Japan beat Spain 2-1 thanks to Ao Tanaka's winning goal from a Kaoru Mitoma cut-back which initially appeared to have gone out of play; a lengthy VAR check ruled in favour of Japan, the full curvature of the ball not deemed to have crossed the line; the result knocked out Germany
Friday 2 December 2022 23:45, UK
FIFA has confirmed Japan's controversial winning goal against Spain on Thursday was correctly awarded.
Japan came from a goal down to beat Spain 2-1, with the victory being secured by Ao Tanaka, who turned in Kaoru Mitoma's cut-back despite the ball initially appearing to have gone out of play.
A lengthy VAR check followed the goal but it sensationally ruled in favour of Japan, with the full curvature of the ball not deemed to have crossed the line.
Japan's victory not only meant they finished top of Group E and Spain placed second, but confirmed Germany - who beat Costa Rica 4-2 in a thriller - were eliminated at the group stage for the second successive World Cup.
Graeme Souness called upon FIFA to release conclusive evidence that the ball had stayed in play - and the governing body did so on Friday afternoon, tweeting: "Japan's second goal in their 2-1 win over Spain was checked by VAR to determine if the ball had gone out of play.
"The video match officials used the goalline camera images to check if the ball was still partially on the line or not.
"Other cameras may offer misleading images but on the evidence available, the whole of the ball was not out of play.
Speaking on ITV immediately after full-time, Souness said: "There are 80 million Germans right now going mad, waiting for a picture that shows that ball didn't go out of play.
"Germany is not a small footballing nation. Why would you create confusion and not want to clear it up immediately?
"Why are FIFA not showing us something that is so controversial? Why aren't they showing it to us? Clear it up for us, please."
The on-field officials initially disallowed the goal, deeming the ball to have gone out, and despite initial replays appearing to back them up, VAR ruled that it should count, an aerial view later showing the ball had in fact not fully crossed the line.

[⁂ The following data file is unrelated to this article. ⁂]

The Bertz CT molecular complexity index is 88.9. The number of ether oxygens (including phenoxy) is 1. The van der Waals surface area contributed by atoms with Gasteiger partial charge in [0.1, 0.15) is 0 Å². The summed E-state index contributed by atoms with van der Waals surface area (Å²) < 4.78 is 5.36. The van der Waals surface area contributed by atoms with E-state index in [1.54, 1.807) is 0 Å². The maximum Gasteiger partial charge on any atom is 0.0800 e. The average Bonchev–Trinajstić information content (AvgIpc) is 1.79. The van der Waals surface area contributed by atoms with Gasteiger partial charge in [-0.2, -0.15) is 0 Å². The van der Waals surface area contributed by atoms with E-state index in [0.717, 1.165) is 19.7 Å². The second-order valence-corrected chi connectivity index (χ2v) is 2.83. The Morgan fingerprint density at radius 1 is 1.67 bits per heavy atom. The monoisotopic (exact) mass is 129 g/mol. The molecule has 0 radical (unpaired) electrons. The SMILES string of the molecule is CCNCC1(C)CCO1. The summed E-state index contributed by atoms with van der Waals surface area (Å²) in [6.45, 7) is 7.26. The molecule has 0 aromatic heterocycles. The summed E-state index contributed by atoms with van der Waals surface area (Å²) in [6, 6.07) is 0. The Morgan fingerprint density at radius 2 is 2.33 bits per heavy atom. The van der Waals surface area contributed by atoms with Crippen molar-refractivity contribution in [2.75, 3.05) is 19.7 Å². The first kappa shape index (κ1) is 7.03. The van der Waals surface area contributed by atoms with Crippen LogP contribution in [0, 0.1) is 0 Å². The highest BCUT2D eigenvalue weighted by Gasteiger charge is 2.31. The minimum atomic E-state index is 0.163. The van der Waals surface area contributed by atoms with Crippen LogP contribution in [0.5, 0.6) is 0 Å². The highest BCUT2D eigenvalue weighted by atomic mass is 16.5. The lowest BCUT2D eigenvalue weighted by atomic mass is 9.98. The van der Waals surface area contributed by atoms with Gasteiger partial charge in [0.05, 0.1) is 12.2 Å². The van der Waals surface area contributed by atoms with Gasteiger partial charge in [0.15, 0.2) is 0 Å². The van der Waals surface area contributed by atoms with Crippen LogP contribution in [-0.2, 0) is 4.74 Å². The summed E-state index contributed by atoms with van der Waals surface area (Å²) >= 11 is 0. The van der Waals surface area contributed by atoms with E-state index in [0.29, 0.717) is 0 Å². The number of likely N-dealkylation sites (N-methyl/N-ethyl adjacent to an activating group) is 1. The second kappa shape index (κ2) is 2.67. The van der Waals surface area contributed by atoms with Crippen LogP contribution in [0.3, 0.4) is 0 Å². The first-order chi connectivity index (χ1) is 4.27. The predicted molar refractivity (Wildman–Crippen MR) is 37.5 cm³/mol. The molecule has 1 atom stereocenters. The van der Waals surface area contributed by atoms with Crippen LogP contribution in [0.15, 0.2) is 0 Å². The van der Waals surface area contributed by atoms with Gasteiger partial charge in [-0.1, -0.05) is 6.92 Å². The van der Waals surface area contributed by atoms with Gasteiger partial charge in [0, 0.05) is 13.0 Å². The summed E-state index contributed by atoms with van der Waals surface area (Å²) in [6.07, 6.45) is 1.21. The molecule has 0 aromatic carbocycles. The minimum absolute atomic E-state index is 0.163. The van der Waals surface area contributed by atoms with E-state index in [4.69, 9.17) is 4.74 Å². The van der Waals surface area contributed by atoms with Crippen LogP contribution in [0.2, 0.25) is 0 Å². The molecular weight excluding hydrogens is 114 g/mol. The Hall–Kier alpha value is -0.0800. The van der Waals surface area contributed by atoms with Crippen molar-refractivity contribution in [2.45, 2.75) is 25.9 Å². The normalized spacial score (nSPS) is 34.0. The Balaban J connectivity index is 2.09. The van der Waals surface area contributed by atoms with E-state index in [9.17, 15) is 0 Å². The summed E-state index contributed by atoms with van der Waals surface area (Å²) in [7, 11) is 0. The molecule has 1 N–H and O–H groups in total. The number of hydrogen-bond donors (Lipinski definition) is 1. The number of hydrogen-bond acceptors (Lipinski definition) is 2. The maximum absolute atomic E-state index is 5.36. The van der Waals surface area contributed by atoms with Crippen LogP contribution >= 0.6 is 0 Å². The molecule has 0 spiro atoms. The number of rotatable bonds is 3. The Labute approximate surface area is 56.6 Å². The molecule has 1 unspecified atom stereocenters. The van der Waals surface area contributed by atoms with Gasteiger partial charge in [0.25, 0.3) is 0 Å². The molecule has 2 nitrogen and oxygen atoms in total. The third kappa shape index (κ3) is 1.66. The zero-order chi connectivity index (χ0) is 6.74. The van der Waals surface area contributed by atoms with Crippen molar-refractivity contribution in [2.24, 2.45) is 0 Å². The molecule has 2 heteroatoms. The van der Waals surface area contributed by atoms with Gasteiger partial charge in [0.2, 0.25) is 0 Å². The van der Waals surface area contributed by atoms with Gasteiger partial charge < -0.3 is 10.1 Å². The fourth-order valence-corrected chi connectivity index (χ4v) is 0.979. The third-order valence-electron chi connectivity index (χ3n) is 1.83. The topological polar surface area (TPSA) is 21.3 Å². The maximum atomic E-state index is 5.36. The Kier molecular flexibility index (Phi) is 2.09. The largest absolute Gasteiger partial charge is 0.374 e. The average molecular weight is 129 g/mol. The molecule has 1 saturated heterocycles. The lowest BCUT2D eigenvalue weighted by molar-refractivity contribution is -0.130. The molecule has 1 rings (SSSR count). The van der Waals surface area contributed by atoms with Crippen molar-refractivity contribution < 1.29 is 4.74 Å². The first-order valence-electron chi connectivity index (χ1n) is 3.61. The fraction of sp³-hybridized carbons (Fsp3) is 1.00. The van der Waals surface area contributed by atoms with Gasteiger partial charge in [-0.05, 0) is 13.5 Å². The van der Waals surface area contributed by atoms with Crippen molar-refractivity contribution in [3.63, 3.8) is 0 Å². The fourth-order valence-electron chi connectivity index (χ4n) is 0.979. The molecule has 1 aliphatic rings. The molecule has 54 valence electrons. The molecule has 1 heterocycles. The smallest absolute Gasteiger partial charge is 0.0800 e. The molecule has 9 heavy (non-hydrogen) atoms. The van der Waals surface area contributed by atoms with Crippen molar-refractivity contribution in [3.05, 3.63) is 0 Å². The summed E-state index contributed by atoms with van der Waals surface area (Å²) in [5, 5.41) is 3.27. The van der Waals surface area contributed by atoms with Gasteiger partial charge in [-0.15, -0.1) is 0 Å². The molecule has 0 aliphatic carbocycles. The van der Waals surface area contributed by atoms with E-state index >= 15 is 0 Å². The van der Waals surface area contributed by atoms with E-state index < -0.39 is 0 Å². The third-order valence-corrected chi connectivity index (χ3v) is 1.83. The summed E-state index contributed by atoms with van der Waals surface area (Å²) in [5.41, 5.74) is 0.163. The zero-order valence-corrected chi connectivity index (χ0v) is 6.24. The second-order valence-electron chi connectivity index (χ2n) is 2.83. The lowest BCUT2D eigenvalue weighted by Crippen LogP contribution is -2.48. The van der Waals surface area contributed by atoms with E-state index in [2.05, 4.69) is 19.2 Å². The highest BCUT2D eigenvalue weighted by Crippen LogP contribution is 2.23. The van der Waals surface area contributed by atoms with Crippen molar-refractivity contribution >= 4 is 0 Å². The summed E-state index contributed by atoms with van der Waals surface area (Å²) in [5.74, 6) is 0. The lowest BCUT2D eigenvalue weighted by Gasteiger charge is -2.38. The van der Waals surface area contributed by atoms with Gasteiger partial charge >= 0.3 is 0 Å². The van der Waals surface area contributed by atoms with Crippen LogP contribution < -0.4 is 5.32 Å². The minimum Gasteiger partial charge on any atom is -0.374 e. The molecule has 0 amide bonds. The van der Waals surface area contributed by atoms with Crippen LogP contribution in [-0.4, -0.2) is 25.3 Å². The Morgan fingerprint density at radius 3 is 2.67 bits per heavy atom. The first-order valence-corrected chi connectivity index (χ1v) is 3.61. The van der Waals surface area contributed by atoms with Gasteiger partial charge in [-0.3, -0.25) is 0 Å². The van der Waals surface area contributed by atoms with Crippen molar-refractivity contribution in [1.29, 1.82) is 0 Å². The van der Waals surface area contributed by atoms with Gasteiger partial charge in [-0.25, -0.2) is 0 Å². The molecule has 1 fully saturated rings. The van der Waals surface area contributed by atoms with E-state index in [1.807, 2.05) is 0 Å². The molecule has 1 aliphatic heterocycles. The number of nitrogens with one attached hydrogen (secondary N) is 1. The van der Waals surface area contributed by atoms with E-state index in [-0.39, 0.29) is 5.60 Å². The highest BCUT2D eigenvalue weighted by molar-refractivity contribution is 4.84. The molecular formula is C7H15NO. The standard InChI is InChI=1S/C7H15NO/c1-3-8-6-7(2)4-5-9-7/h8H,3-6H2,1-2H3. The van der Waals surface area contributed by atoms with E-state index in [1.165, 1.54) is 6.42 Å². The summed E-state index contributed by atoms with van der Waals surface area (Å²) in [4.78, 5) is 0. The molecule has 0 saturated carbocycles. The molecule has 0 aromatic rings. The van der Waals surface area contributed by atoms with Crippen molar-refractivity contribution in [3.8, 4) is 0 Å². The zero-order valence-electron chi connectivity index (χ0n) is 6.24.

Sky Sports' Gary Neville questioned why television audiences were not shown all the angles of Japan's winning goal afterwards.
"The high cam that is on the line does suggest that there might be some of the ball over the line," he said on ITV.
"But from that very first offside goal, Ecuador vs Qatar in game one, I've struggled with it a little bit that we've not been given the correct angles. It just doesn't feel right.
"In the Premier League we see all the VAR cameras. Here, we don't."
Thomas Muller, 33, who may have played his last international match for Germany, was left in disbelief at how their World Cup campaign had ended.
"It's an absolute disaster! I don't know what happens next. If this was my last game, then I would like to say a few words to the German football fans. It was an enormous pleasure, dear people," a tearful Muller told ARD.
"We experienced great moments. I tried to leave my heart on the court in every game.
"It is unbelievably bitter for us because our result would have been enough. It's a feeling of powerlessness."
Germany suffered a second consecutive World Cup group-stage exit after losing to Japan, drawing with Spain and beating Costa Rica - but boss Hansi Flick was not prepared to blame their early departure on the controversial VAR decision.
"There are so many reasons but I am not looking for excuses," he said. "In the first half I was disappointed and very angry at my team and how we allowed the opponent to come back.
"We wanted to score three or four goals in the first half but then we made mistakes. If we had converted those chances, 16 of them.
"But the tournament was not decided today for us. We did not have any efficiency at this tournament and that is why we were eliminated."
On whether he will resign, Flick added: "We'll work that out quickly, it's difficult to answer now right after the game when we're eliminated. We'll see about that soon."
On Japan's second goal, manager Hajime Moriyasu, speaking through an interpreter, said: "We were just playing to win. We think that our intensity materialised as a goal.
"Whether the ball was out or not, there is great technology nowadays for big football (matches).
"If it was really out, it would have been a goal kick, but the judgement of the referee was it was in.
"We respected it, but we were willing to respect either way. The final judgement was it was in."